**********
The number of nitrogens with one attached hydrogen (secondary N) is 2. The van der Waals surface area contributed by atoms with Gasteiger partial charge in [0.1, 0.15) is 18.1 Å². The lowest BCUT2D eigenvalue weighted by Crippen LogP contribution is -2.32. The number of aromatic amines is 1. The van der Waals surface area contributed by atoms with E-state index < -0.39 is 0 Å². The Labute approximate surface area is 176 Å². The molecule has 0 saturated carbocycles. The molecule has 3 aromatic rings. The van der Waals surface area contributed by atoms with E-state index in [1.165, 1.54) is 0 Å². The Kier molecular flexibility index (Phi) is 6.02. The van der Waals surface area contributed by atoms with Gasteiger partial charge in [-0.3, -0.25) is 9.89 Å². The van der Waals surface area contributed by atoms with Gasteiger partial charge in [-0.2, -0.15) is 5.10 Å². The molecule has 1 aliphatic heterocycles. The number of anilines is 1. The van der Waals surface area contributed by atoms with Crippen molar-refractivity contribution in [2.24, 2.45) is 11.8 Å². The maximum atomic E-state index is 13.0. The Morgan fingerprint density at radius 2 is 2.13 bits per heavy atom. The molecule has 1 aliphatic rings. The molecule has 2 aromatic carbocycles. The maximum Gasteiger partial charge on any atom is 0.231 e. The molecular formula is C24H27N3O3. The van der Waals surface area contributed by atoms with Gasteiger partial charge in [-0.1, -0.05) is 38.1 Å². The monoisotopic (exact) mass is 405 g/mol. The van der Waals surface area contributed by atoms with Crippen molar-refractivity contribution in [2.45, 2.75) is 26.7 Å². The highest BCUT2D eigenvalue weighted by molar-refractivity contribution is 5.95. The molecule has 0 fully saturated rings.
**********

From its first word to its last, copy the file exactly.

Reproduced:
The number of nitrogens with one attached hydrogen (secondary N) is 2. The van der Waals surface area contributed by atoms with Gasteiger partial charge in [0.1, 0.15) is 18.1 Å². The lowest BCUT2D eigenvalue weighted by Crippen LogP contribution is -2.32. The number of aromatic amines is 1. The van der Waals surface area contributed by atoms with E-state index < -0.39 is 0 Å². The Labute approximate surface area is 176 Å². The molecule has 0 saturated carbocycles. The molecule has 3 aromatic rings. The van der Waals surface area contributed by atoms with E-state index in [1.165, 1.54) is 0 Å². The Kier molecular flexibility index (Phi) is 6.02. The van der Waals surface area contributed by atoms with Gasteiger partial charge in [-0.3, -0.25) is 9.89 Å². The van der Waals surface area contributed by atoms with Gasteiger partial charge in [-0.2, -0.15) is 5.10 Å². The molecule has 1 aliphatic heterocycles. The number of anilines is 1. The van der Waals surface area contributed by atoms with Crippen molar-refractivity contribution in [2.24, 2.45) is 11.8 Å². The maximum atomic E-state index is 13.0. The Morgan fingerprint density at radius 2 is 2.13 bits per heavy atom. The molecule has 1 aliphatic rings. The molecule has 2 aromatic carbocycles. The maximum Gasteiger partial charge on any atom is 0.231 e. The molecular formula is C24H27N3O3. The van der Waals surface area contributed by atoms with Gasteiger partial charge in [-0.1, -0.05) is 38.1 Å². The monoisotopic (exact) mass is 405 g/mol. The van der Waals surface area contributed by atoms with Crippen molar-refractivity contribution in [2.45, 2.75) is 26.7 Å². The highest BCUT2D eigenvalue weighted by molar-refractivity contribution is 5.95. The molecule has 0 fully saturated rings.